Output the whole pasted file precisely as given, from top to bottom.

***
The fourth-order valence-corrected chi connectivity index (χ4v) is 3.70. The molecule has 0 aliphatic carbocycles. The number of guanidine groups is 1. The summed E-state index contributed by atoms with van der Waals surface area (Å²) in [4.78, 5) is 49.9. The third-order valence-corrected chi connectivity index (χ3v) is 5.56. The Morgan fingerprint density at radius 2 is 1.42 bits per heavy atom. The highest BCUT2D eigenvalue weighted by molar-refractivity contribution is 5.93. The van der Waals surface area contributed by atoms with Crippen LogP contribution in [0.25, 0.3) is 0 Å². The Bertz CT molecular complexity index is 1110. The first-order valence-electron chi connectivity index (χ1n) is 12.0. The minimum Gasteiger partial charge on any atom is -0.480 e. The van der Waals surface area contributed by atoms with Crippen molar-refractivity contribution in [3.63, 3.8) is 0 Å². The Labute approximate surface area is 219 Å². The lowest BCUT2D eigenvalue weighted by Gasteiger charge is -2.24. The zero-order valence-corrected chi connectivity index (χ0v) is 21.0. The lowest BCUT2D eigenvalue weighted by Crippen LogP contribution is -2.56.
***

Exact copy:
The fourth-order valence-corrected chi connectivity index (χ4v) is 3.70. The molecule has 0 aliphatic carbocycles. The number of guanidine groups is 1. The summed E-state index contributed by atoms with van der Waals surface area (Å²) in [4.78, 5) is 49.9. The third-order valence-corrected chi connectivity index (χ3v) is 5.56. The Morgan fingerprint density at radius 2 is 1.42 bits per heavy atom. The highest BCUT2D eigenvalue weighted by molar-refractivity contribution is 5.93. The van der Waals surface area contributed by atoms with Crippen LogP contribution in [0.25, 0.3) is 0 Å². The Bertz CT molecular complexity index is 1110. The first-order valence-electron chi connectivity index (χ1n) is 12.0. The minimum Gasteiger partial charge on any atom is -0.480 e. The van der Waals surface area contributed by atoms with Crippen molar-refractivity contribution in [3.63, 3.8) is 0 Å². The Labute approximate surface area is 219 Å². The lowest BCUT2D eigenvalue weighted by Gasteiger charge is -2.24. The zero-order valence-corrected chi connectivity index (χ0v) is 21.0. The lowest BCUT2D eigenvalue weighted by Crippen LogP contribution is -2.56.